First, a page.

Re: [asa] Response to Baylor meeting

From: David Campbell <>
Date: Tue Sep 01 2009 - 19:42:17 EDT

I would say that the questioner does have a valid point with regard to
concern about extinction (while completely erroneous with regard to
the impossibility of constructive results from evolution).

The science tells us that mass extinction and rapid climate change are
likely to be highly disruptive to existing ecosystems, causing further
extinctions. Unless we manage something exceptionally thorough like
total nuclear war, the surviving organisms are likely to diversify and
adapt to the new conditions over the next several million years.

The science does not tell us that we should care about whether species
go extinct. The Bible, however, does, because they are God's

> I wonder if there is anything to the fact that you won't call yourself a
> neo-Darwinist?

I would not generally use the term of myself except in the very
specific context of talking about my thoughts on the process of
biological evolution. I am much more likely to use terms like
"paleontologist" or "malacologist" to describe my professional
categorization; in part because those are more standard as
designations of jobs (although they seem awfully rare in job
postings...) and in part because I am primarily interested in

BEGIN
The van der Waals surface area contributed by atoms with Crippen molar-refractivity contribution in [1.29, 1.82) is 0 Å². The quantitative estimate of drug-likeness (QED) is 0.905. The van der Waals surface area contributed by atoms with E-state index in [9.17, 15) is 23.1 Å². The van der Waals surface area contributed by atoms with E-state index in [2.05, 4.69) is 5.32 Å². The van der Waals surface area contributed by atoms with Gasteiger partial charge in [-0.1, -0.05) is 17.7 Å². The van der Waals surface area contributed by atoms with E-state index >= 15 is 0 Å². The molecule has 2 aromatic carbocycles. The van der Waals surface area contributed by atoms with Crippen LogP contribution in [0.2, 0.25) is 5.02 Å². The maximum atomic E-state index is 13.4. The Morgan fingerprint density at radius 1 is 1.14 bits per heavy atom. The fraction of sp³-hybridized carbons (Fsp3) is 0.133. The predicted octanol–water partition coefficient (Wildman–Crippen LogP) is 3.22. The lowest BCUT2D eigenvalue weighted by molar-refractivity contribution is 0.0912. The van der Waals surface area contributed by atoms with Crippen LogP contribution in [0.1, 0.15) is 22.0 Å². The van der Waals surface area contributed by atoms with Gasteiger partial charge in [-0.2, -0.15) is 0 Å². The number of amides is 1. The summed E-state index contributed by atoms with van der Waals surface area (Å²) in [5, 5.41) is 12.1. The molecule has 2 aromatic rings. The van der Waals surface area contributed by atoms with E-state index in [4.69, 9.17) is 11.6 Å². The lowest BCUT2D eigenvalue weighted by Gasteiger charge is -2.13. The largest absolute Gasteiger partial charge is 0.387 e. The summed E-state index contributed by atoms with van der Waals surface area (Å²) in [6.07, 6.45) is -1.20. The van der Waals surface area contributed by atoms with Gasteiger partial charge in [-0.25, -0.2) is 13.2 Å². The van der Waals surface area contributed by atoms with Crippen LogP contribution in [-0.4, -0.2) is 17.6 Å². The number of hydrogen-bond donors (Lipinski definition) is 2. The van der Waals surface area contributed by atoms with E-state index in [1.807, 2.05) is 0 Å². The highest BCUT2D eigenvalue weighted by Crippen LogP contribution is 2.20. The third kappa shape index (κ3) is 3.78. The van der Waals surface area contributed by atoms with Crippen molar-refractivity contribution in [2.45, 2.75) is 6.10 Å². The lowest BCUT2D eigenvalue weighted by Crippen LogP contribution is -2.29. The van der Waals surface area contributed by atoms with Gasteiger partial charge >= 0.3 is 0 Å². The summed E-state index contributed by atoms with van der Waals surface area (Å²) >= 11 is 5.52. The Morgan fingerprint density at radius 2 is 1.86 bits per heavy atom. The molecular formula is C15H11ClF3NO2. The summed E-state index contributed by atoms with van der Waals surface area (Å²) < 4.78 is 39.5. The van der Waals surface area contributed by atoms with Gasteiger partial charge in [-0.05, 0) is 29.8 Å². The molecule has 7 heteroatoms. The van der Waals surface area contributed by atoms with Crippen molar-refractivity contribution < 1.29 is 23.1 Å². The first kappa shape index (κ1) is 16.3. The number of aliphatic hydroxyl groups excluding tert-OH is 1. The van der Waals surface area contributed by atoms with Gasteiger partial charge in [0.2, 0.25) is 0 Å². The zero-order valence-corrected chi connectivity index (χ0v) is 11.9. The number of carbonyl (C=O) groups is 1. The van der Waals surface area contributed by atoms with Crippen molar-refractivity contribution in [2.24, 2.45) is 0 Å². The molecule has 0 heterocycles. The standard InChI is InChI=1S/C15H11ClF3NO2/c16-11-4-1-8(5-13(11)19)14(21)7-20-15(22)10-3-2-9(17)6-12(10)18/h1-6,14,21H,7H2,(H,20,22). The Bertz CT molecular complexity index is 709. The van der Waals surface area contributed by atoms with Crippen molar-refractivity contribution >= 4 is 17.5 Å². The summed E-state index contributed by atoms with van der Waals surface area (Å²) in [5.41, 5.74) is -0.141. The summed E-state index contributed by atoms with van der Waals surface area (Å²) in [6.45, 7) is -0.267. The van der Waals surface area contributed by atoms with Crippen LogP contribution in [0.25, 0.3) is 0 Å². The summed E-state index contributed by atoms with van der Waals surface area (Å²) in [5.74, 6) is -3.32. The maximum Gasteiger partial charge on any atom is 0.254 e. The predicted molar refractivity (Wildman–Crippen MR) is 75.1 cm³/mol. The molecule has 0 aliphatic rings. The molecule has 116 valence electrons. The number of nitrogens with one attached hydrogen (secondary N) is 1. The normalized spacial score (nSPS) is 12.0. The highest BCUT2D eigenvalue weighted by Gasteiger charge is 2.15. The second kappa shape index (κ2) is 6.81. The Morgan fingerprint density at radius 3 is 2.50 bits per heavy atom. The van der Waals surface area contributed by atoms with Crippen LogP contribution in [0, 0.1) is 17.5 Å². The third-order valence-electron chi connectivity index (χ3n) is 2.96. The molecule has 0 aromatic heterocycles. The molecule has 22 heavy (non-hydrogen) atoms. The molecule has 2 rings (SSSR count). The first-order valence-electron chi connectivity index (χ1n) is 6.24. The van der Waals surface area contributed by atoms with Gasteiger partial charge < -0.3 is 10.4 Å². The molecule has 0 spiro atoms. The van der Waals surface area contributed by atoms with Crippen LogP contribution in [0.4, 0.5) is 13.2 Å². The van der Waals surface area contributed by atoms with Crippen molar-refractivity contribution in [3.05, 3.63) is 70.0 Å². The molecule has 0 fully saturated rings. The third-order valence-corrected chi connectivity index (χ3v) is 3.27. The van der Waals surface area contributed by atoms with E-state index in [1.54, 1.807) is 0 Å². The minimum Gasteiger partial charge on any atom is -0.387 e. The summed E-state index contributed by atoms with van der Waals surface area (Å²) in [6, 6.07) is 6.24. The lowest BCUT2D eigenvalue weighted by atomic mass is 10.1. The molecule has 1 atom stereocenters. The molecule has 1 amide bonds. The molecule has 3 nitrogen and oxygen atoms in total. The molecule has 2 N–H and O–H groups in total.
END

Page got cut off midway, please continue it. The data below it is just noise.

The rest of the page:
organisms and their history and regard evolution more as the best
current physical model than as the primary subject of my research.

Additionally, I am disinclined to use "Darwinist" as a self label
because it is used and abused so widely. Finally, I don't
particularly care much about Darwin per se; his philosophical and
theological ideas are of historical interest but of less value than
the thoughts of someone who made more study of those topics; his
scientific work was generally quite good but is significantly expanded
on by now.

Dr. David Campbell
425 Scientific Collections
University of Alabama
"I think of my happy condition, surrounded by acres of clams"
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Received on Tue Sep 1 19:42:59 2009

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